Voters Pass Drain Fee

Courtesy photo &nbsp&nbsp Ray Velasco, an Alameda resident and avid surfer who cleans up plastic litter on the shoreline, displays the plastics he culled from San Francisco Bay over the past nine months. Velasco is glad the fee passed and new trash-diversion functionality will be added to Alameda’s storm drains.

Voters Pass Drain Fee

The City Council will certify the Water Quality and Flood Protection Initiative at its Dec. 17 meeting after Alameda property owners voted in favor of a fee hike.

The initiative is designed to help finance increased costs of the city’s storm-water system. After months of studies and community meetings the city mailed property owners a ballot to vote on the intiative on Oct. 10. The deadline to return the ballot was Nov. 25. The city tallied all the votes on Nov. 26 and concluded that 57 percent of Alameda property owners voted “yes” to approve the initiative. The measure needed a simple majority to pass. Only Alameda property owners voted on the measure because the fee would be imposed on property taxes. 

If the measure failed the city’s Public Works Department would have had to eliminate or significantly cut existing programs such as street sweeping and storm-drain maintenance.

“It means we don’t have to think about some of those difficult decisions anymore,” said Alameda Public Works Director Liam Garland.

The new plan will increase property taxes of homeowners of common-sized properties (.08 to .14 acres) by $78 per year. Homeowners of small properties (less than .08 acres) will see an increase of $43.73 annually, while homeowners of large properties (more than .14 acres) will see an increase of $85.07. This will be added to the $56 per year property owners already pay for the Clean Water Program. Property owners of apartments, commercial buildings, office space, churches and more will also see an increase determined by how many acres they own. 

Since 1992, Alamedans were charged a fee that financed the city’s storm-drainage system. But the fee of $56 had not increased in about 15 years, according to a city report. This led to an annual deficit of $1 million as costs increased. The city also has at least “$30 million in high-priority unmet needs including pump stations and pipes from the 1940s and earlier,” according to a study from the city. The fee increase will provide the city an additional $2.9 million in storm drain funds, according to the report.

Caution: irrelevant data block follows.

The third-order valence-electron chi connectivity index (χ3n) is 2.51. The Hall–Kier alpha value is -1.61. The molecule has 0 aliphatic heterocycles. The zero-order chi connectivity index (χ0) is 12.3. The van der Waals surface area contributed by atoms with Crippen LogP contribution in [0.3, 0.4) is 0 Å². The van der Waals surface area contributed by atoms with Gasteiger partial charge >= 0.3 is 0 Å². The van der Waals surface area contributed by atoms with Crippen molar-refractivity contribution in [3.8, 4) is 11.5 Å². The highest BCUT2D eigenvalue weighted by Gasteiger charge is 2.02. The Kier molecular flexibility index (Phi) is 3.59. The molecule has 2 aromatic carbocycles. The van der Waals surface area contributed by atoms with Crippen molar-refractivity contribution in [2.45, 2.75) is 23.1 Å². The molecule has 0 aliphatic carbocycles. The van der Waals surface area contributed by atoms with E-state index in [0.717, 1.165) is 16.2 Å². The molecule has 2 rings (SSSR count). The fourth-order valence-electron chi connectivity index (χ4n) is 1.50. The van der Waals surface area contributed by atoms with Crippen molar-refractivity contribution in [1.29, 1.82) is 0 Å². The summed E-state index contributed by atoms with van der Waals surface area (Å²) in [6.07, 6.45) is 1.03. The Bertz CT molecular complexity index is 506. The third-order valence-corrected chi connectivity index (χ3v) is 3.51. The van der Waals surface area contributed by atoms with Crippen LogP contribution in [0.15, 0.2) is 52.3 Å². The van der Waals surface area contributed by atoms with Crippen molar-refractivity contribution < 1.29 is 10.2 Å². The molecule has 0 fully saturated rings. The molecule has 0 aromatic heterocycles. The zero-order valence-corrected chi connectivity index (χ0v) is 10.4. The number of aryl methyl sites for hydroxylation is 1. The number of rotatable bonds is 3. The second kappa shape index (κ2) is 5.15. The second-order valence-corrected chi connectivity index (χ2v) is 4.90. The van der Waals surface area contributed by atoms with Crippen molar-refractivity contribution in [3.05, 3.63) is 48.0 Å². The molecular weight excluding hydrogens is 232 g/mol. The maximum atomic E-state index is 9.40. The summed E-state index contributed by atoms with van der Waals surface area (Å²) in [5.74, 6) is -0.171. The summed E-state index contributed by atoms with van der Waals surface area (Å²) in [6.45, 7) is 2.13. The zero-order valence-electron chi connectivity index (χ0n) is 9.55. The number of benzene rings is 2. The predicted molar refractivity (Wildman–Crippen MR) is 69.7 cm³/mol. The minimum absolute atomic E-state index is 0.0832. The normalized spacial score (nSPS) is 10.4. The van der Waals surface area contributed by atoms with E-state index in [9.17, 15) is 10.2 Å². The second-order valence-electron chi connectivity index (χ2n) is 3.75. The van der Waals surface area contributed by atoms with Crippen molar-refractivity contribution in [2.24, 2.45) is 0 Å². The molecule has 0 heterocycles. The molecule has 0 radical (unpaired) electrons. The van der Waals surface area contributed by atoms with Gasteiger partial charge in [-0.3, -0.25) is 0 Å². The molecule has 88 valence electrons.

The increased fee will fund repairs and new pump stations, which is vital to combat potential flooding as sea levels rise; improve lagoon systems, enhance street sweeping procedures and maintain and install new trash capture devices. These devices are key to keeping the shoreline free of trash and other debris.

Trash-capture devices are connected to a catch basin, a drain that collects rain water, underneath the road surface. Trash, leaves and other debris clog the drains. The trash capture device blocks trash and debris from entering the drain, while allowing the rainwater to flow through. Public Works employees then clean the trash and maintain the device four times a year. These devices range from $500 to $1,000 each, according to Garland.

The new fees will appear in the November 2020 property tax bill. In July 2020, city staff will make a mid-cycle budget adjustment accounting for the increased revenue from the new fee. The Public Works Department will also consider plans on how best to allocate the new revenue source.

The city’s storm-water system is comprised of 11 pump stations, 26 pumps, 126 miles of storm drains, two lagoon systems, 278 outfalls, 2,879 catch basins and 1,967 access holes. It also includes the more than 200 miles of curbs and gutters that assist with storm-water runoff.